Turning patient safety improvement ideas into reality through better training

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By Kathryn Young

Hospital staff have great ideas for changes that will improve patient safety, but turning those ideas into reality can be daunting. Where do you start?

That’s how Jonathan MacLeod, Andrée Vincent and Lynn Kachuik – from The Ottawa Hospital – felt before they discovered the training, tools, tips and support from the hospital’s Quality Improvement (QI) team that has helped launch their projects faster and with more success.

“When I walked in I didn’t know where I was going to start with this process,” says MacLeod, Manager of Safety and Prevention. His project will improve the violence risk assessment by incorporating better quantitative and staff survey data earlier in the process. “By ensuring we’re implementing recommendations sooner, we’re creating a safer environment for staff and patients, the patients around them (such as roommates) and their family members.”

Likewise, Kachuik is also leading a patient safety project: pilot-testing a discharge checklist to be used throughout the hospital for palliative patients for end-of-life care. Even though she’s a veteran of QI and research projects, she found the training helped her team clarify its goals and objectives, and quickly identify any key missing pieces.

“It’s forcing us to take a step back and look at all the pieces, the order, how to simplify the checklist and make it easier for other teams to use,” says Kachuik, Advanced Practice Nurse in Supportive and Palliative Care. “They’re very vulnerable patients who require a lot of supports and access to services in the community. If the services aren’t quickly accessible and set up when they go home, they’re going to end up back in our Emergency Department. Safe discharges mean everything is there to keep the patient safe.”

The QI team launched two training courses earlier this year – a one-day introductory course and a four-day program to take staff through a structured step-by-step improvement framework so they can successfully design and lead QI projects. Trainees learn how to:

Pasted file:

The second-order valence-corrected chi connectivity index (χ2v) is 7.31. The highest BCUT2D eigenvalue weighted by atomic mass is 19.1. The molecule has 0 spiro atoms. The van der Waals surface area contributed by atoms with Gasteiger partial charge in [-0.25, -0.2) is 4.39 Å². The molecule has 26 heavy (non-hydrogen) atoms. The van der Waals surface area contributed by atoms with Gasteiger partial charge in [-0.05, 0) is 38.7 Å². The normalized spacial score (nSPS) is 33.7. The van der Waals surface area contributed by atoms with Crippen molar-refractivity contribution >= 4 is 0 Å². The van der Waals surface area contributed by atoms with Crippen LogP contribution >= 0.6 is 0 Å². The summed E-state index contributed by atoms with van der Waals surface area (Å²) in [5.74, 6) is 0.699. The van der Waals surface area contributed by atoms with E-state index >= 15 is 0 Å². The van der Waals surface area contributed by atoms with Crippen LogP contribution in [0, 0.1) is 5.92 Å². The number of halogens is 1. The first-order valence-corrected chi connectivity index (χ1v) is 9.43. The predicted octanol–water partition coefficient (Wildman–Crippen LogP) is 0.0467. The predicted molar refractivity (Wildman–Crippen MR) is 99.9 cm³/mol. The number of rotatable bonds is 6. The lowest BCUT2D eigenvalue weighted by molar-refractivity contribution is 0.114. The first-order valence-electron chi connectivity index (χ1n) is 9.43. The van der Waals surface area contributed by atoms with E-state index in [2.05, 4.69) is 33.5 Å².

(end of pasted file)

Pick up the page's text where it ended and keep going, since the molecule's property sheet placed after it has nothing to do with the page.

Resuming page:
• Effectively write their problem statement.
  • Understand their role.
  • Learn why local fixes are not always best.
  • Apply various quality improvement tools, handpicked from the best methodologies, such as project charters, measurement plans, audit tools, process maps and more.
  • Identify outcome, process and balancing measures.
  • Develop effective plan-do-study-act cycles.
  • Make the improvements stick.

The QI team took the best from various other programs (such as LEAN, Six Sigma and the Institute for Healthcare Improvement model) and combined them into one simple, five-step how-to framework. The team offers an applied, just-in-time training program geared to this unique Ottawa Hospital approach.

“By the end of the first morning, I felt better,” says MacLeod, who took the four-day course. “The tools and framework they provide help you assess your current state and identify your problem and places for improvement. It doesn’t take long to get focused and get started.”

“Identifying the problem can be daunting because you don’t know where to begin, but when you use these tools you know exactly where you’re going at all times,” said Andrée Vincent, Quality Lead for employee scheduling services in Human Resources. She had led QI projects before, but found this time was much easier.

“The steps are there, the tools are there and the team is there to help,” said Vincent. “They gave us tons and tons of tips on how to measure data, how to get information from your stakeholders, techniques to help us really analyze what the issues were and give us a baseline so we could look in the future to see what the improvements were.” Her favourite tool was the swimlanes diagram for process mapping, which helps identify all the people who need to be involved in the solution.

Kachuik said it’s important for a whole project team to do the training together.

“It gives you a common language,” she says. “It’s clear and logical and you have something to guide you. It provides the rationale for why you need to do certain things, and keeps you on the straight and narrow instead of going off on tangents.”

The Ottawa Hospital earned ‘exemplary’ status from Accreditation Canada last spring, in large part because of its commitment to continuous quality improvement, which in turn improves patient safety – an essential component of quality health care.

“Quality isn’t something we should recognize only for one month during the year,” said Samantha Hamilton, Director of Quality and Patient Safety. “Continuous improvement is, in fact, the core of what quality means.”

In that vein, the QI team is doing QI on its own courses, using feedback from trainees to make the courses even better.

“You’re spending four days in this program but the value and return on the time you spend – you can’t quantify it,” says MacLeod.

Kathryn Young is Publications Officer, Editor-in-Chief of the Journal at the Ottawa Hospital Research Institute.